Read more about castles and manor houses in Altenburg region in the following books, which can be bought in the museum or ordered per e-mail to info@burg-posterstein.de:

Das alte Schloss sehn wir noch heut…
Aus der Geschichte der Rittergüter im Altenburger Land (Teil II)
© Museum Burg Posterstein 2010

…Und nachmittags fuhren wir nach Nöbdenitz segeln!
Rittergüter im Altenburger Land und ihre Gärten
© Museum Burg Posterstein 2007

Text: Marlene Hofmann / Museum Burg Posterstein

What does a sphinx in the county of Altenburg?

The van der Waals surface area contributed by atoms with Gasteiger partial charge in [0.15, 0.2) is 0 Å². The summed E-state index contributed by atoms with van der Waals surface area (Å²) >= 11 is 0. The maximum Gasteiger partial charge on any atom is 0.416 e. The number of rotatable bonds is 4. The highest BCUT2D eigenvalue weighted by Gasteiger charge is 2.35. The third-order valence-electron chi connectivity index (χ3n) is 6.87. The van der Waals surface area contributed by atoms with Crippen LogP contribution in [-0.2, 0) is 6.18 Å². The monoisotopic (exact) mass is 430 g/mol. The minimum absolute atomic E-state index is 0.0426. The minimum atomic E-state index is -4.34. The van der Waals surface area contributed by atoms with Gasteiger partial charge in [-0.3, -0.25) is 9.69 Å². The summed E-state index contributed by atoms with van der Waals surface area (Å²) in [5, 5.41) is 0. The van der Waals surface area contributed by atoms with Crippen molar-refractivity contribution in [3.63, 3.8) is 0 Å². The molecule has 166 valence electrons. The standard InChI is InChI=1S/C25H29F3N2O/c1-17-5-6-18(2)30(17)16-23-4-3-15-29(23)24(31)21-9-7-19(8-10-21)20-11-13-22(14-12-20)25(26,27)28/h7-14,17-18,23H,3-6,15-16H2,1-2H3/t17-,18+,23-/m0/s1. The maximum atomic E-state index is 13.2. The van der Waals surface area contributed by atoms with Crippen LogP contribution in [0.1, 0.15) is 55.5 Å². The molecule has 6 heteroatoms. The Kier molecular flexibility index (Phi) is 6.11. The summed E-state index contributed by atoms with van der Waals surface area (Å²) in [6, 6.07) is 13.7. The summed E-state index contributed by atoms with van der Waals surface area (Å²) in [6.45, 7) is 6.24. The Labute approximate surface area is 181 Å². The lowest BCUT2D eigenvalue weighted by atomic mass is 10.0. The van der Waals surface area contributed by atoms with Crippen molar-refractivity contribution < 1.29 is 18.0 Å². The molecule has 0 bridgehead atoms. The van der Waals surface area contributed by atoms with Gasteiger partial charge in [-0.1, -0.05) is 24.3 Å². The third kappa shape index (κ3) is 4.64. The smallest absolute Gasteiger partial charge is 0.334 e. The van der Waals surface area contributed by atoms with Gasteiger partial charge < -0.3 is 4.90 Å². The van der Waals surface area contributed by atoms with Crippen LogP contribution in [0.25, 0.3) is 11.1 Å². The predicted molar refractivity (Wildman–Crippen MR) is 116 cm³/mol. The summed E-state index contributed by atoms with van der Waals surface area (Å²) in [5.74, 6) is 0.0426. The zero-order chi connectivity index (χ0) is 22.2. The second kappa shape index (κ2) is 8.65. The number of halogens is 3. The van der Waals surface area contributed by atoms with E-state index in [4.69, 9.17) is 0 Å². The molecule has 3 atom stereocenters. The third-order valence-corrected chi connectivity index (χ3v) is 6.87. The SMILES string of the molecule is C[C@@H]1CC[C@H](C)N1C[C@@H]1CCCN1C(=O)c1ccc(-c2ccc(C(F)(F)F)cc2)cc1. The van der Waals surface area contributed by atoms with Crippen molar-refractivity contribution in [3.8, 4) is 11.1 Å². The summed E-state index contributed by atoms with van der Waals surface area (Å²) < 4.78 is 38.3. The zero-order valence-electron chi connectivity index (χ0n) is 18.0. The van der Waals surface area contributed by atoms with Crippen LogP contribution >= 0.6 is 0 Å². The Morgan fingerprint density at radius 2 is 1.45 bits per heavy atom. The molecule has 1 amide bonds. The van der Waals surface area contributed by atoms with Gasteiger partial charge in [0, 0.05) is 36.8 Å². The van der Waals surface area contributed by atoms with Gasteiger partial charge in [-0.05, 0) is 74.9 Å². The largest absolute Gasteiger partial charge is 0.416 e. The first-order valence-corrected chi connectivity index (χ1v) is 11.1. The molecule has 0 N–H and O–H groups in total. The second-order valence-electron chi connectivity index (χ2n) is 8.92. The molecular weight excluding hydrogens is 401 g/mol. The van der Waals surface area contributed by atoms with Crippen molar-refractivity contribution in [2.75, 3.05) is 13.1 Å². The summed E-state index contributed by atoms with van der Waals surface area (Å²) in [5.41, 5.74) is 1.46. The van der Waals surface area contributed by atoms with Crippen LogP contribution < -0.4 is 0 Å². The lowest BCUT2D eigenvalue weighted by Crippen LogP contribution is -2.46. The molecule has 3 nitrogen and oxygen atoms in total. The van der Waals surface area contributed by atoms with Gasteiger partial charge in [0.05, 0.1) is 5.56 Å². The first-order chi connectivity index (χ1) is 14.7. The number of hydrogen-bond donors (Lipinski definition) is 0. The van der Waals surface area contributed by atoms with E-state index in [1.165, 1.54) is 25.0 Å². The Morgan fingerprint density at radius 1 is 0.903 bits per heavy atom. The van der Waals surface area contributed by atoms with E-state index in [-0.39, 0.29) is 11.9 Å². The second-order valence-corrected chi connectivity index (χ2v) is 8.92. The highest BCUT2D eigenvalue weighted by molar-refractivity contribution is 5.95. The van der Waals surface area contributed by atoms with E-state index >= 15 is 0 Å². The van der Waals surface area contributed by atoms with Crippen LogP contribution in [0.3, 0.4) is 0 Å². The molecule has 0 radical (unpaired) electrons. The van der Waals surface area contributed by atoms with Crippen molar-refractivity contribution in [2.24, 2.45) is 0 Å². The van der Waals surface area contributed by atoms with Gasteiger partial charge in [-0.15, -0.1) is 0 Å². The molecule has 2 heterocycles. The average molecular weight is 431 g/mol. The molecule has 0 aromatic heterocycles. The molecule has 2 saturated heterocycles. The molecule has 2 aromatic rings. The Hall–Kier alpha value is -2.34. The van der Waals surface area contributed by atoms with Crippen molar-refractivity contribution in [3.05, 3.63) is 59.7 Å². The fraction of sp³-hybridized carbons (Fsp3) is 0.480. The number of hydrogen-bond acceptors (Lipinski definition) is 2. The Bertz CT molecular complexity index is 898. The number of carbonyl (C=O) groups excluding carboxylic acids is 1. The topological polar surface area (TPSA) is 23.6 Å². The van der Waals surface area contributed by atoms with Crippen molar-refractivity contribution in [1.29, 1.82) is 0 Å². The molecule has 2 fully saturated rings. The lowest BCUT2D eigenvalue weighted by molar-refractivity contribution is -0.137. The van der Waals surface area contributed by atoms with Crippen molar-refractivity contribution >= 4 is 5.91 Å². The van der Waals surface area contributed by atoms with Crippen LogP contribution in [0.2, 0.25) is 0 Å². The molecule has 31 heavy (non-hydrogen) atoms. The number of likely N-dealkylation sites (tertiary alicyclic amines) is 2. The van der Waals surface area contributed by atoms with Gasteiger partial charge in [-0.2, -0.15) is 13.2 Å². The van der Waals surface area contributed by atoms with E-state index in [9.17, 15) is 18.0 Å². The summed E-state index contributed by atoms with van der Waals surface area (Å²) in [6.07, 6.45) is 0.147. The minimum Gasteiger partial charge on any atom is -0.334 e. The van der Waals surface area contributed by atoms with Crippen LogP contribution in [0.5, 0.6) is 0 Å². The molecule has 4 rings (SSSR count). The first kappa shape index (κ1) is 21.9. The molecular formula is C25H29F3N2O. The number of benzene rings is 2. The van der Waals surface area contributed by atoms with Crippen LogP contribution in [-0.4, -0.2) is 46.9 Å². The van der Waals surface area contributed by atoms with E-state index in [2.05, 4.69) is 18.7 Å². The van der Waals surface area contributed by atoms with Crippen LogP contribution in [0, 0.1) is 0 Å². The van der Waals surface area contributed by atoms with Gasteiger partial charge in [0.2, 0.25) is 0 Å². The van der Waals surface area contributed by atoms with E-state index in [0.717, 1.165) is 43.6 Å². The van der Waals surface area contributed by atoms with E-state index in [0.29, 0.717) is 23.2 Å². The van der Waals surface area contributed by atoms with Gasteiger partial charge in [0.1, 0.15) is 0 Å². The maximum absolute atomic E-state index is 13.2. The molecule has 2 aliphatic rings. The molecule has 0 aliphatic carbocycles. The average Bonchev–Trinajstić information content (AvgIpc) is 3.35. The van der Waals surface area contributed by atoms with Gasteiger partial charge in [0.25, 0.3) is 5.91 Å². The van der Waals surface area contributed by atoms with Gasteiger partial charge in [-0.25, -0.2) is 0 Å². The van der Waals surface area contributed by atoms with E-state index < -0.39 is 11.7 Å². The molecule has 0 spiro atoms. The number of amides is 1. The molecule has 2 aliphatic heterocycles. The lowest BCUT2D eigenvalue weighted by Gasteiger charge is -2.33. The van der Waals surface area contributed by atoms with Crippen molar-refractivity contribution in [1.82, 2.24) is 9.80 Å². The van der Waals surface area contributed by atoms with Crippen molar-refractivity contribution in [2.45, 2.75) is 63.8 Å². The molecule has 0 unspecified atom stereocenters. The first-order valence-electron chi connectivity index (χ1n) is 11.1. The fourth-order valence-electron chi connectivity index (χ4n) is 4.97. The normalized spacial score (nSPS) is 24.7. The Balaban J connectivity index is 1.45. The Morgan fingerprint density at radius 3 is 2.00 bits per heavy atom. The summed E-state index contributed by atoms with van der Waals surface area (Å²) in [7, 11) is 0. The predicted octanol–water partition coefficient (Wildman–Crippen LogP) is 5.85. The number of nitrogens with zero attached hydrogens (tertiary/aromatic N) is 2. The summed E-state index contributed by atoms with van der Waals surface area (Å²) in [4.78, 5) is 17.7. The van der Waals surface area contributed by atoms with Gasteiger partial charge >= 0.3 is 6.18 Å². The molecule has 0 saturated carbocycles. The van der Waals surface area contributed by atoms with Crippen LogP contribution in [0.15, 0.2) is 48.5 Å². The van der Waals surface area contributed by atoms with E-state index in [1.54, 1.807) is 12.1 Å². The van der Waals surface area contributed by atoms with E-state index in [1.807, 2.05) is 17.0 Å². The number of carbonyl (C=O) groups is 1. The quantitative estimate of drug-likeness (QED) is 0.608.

Die Sphinx von Prößdorf / the sphinx of Proessdorf (c) Museum Burg Posterstein
Die Sphinx von Prößdorf / the sphinx of Proessdorf (c) Museum Burg Posterstein

In the 15th century a knight’s residence in Proessdorf was mentioned in the records for the first time. The manor’s high period started in 1818, when Carl Heinrich von Tettenborn bought the property. He was said to be a strong admirer of fine arts like architecture, sculpture and painting. He decorated the buildings and the park according to his taste. That included enlargement and rearrangement of the park. After Tettenborns treatment shady access balconies decorated the pleasure garden. An antic pavilion invited the guests to stay. Grots, a number of statues as lions and a sphinx as well as small fountains decorated the park. Exotic plants of all kind blossomed in beds and flower buckets.